Reviewing Isaac Asimov’s book Words in Genesis for the N.Y. Times, Martin Pei said:
“In an easy colloquial style, Isaac Asimov uses the Bank of Genesis with all of its dramatic episodes to describe the fascinating etymologies of many Biblical words. An old hand at this trade, Mr. Asimov knows how to make his selections (he seldome allows an opportunity for the picturesque to escape) and how to spread additional useful information.”
And Daniel Polang in the Christian Herald called it “a true and scholarly book.” “But,” as Professor Asimov says, “can one take up the Bible and leave it after the first book? I couldn’t.”
Here, therefore, is a continuation of his search for the words and phrases to which the Bible has given life and meaning.
This volume covers the books of Exodus, Leviticus, Numbers, and Deuteronomy. These four books, of course, contain the dramatic story of the Israelites’ captivity and Flight from Egypt, the years in the wilderness, the giving of the Ten Commandments, and ends with a glimpse of the Promised Land beyond the Jordan—a land that Moses can gaze on but not enter.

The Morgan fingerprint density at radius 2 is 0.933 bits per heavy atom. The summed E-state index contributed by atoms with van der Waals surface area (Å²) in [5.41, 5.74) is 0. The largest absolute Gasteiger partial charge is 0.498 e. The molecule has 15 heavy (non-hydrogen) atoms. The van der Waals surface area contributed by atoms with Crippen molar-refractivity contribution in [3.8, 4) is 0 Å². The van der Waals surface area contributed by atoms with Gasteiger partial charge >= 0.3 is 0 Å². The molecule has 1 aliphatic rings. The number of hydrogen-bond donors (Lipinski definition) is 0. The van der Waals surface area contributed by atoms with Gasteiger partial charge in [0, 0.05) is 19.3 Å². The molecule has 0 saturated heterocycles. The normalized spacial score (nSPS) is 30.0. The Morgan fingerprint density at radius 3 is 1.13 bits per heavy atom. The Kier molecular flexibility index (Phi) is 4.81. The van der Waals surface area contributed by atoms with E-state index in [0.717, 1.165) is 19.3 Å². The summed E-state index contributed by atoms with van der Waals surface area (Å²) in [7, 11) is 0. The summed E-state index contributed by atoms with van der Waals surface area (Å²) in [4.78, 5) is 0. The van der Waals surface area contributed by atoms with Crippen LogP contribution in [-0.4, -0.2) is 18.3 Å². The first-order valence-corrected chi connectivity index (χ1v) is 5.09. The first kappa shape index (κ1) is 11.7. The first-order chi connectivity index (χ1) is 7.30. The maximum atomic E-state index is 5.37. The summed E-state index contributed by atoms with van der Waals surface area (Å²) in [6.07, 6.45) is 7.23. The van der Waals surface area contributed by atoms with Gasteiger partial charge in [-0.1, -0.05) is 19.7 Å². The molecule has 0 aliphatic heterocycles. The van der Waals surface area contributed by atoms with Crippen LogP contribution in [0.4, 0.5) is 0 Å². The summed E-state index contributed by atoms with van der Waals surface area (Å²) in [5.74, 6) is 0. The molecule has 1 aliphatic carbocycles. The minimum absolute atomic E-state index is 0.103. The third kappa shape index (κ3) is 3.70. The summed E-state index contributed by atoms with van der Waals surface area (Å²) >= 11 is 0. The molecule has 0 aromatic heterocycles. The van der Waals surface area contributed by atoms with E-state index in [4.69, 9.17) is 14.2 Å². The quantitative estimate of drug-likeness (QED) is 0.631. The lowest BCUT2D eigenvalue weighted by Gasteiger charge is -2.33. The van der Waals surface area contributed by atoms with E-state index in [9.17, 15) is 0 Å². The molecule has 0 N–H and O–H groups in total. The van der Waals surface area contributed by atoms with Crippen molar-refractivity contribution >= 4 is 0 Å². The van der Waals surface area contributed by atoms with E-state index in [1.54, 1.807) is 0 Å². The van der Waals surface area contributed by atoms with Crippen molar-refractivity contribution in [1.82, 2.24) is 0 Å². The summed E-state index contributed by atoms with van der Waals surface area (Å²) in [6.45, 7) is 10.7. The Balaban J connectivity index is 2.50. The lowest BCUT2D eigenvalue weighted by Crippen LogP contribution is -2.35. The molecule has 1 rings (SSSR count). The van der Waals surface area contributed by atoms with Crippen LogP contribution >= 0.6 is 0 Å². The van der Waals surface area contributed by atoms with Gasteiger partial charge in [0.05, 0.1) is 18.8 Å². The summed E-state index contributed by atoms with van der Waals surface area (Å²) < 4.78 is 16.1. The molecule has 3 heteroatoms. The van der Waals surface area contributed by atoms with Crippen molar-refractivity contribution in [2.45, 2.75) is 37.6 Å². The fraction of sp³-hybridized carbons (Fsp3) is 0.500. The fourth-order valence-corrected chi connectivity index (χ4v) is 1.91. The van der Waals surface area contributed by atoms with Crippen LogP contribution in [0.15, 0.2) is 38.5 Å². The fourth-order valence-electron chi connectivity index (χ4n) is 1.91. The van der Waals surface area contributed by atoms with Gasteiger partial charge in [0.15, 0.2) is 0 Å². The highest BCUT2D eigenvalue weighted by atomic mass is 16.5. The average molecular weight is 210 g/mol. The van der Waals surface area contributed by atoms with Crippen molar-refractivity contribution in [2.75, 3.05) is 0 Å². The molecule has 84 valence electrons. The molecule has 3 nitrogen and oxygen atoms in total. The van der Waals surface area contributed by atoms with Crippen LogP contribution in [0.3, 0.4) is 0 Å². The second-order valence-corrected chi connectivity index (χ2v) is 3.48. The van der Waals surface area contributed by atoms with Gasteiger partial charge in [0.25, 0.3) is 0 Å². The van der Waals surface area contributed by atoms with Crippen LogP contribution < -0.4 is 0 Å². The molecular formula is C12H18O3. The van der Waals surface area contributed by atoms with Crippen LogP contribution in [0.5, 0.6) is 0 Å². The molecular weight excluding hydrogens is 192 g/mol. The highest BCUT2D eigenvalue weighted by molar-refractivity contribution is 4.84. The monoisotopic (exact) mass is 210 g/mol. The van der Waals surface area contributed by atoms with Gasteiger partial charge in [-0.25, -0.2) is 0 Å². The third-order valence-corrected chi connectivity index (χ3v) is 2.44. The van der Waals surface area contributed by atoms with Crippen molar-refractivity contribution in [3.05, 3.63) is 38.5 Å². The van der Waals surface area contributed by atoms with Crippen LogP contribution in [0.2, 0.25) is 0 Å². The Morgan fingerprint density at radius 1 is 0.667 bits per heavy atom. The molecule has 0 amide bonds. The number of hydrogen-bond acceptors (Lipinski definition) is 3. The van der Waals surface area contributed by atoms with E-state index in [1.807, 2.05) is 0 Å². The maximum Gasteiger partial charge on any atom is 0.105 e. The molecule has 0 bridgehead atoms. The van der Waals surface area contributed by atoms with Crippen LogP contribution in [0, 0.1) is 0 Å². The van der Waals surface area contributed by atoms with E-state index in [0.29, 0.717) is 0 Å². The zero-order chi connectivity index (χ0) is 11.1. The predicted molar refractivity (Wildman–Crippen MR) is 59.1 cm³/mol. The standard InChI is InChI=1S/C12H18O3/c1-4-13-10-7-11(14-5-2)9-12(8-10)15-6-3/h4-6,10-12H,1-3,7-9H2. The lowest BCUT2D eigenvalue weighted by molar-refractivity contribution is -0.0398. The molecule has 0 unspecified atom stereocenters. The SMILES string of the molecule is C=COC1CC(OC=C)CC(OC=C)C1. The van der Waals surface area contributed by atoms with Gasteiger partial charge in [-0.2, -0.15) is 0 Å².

But what gives this retelling its unique flavor is the author’s ability to make the adventures of the words themselves as intriguing as the events they describe. As a result, he brings to the familiar stories of the Exodus a sense of discovery that gives them a new and deeper significance.
There is little to say about this book that wasn’t said about its predecessor, Words in Genesis. Here Asimov covers the rest of the Pentateuch (and yes, he explains what “Pentateuch” means). As before, Asimov is entertaining and informative, not only giving a clear account of the narrative of the Bible but also providing some information on the legislation in the Law of Moses and the impact of it all on our language.
This is one of the first Asimov books I read and the first book I ever read about the Bible. (Yes, I did read it before Words in Genesis.) I must admit that much of my current interest in the Bible comes from Asimov, who was himself fascinated by the Bible despite his atheism. It’s a pity on the one hand that Houghton Mifflin found the series too unprofitable to continue—on the other hand, that left Asimov with an unfulfilled burning to write more about the Bible, which culminated in his Guide to the Bible, so I suppose it could be worse.